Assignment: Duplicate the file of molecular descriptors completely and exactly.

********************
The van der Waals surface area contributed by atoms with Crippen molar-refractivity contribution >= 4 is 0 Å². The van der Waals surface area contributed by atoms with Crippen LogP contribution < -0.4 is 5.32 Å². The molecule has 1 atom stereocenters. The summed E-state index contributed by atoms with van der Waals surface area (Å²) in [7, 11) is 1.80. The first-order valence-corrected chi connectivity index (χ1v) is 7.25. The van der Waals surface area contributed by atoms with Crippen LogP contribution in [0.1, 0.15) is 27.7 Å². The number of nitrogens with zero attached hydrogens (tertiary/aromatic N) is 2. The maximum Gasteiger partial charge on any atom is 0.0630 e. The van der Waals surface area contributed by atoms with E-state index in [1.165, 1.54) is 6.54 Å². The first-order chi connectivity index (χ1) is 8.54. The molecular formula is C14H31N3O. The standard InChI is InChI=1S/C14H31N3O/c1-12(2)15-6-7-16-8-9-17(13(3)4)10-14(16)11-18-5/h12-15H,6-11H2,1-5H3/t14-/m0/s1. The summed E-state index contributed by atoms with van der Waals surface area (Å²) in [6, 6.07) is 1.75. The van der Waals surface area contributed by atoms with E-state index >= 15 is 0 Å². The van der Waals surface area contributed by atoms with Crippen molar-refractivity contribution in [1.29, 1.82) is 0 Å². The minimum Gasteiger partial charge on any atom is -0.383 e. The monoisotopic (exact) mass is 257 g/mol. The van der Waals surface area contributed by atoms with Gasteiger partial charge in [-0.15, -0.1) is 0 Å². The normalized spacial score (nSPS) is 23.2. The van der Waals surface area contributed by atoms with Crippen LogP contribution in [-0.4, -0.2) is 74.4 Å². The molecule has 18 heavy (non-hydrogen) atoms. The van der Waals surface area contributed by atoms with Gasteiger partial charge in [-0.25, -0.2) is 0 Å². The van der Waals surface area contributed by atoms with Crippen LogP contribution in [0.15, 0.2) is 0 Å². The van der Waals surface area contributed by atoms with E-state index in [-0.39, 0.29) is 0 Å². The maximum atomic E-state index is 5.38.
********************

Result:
The van der Waals surface area contributed by atoms with Crippen molar-refractivity contribution >= 4 is 0 Å². The van der Waals surface area contributed by atoms with Crippen LogP contribution < -0.4 is 5.32 Å². The molecule has 1 atom stereocenters. The summed E-state index contributed by atoms with van der Waals surface area (Å²) in [7, 11) is 1.80. The first-order valence-corrected chi connectivity index (χ1v) is 7.25. The van der Waals surface area contributed by atoms with Crippen LogP contribution in [0.1, 0.15) is 27.7 Å². The number of nitrogens with zero attached hydrogens (tertiary/aromatic N) is 2. The maximum Gasteiger partial charge on any atom is 0.0630 e. The van der Waals surface area contributed by atoms with E-state index in [1.165, 1.54) is 6.54 Å². The first-order chi connectivity index (χ1) is 8.54. The molecular formula is C14H31N3O. The standard InChI is InChI=1S/C14H31N3O/c1-12(2)15-6-7-16-8-9-17(13(3)4)10-14(16)11-18-5/h12-15H,6-11H2,1-5H3/t14-/m0/s1. The summed E-state index contributed by atoms with van der Waals surface area (Å²) in [6, 6.07) is 1.75. The van der Waals surface area contributed by atoms with E-state index >= 15 is 0 Å². The van der Waals surface area contributed by atoms with Crippen molar-refractivity contribution in [1.29, 1.82) is 0 Å². The minimum Gasteiger partial charge on any atom is -0.383 e. The monoisotopic (exact) mass is 257 g/mol. The van der Waals surface area contributed by atoms with Gasteiger partial charge in [-0.15, -0.1) is 0 Å². The normalized spacial score (nSPS) is 23.2. The van der Waals surface area contributed by atoms with Crippen LogP contribution in [-0.4, -0.2) is 74.4 Å². The molecule has 18 heavy (non-hydrogen) atoms. The van der Waals surface area contributed by atoms with Gasteiger partial charge in [-0.25, -0.2) is 0 Å². The van der Waals surface area contributed by atoms with Crippen LogP contribution in [0.15, 0.2) is 0 Å². The van der Waals surface area contributed by atoms with E-state index in [-0.39, 0.29) is 0 Å². The maximum atomic E-state index is 5.38.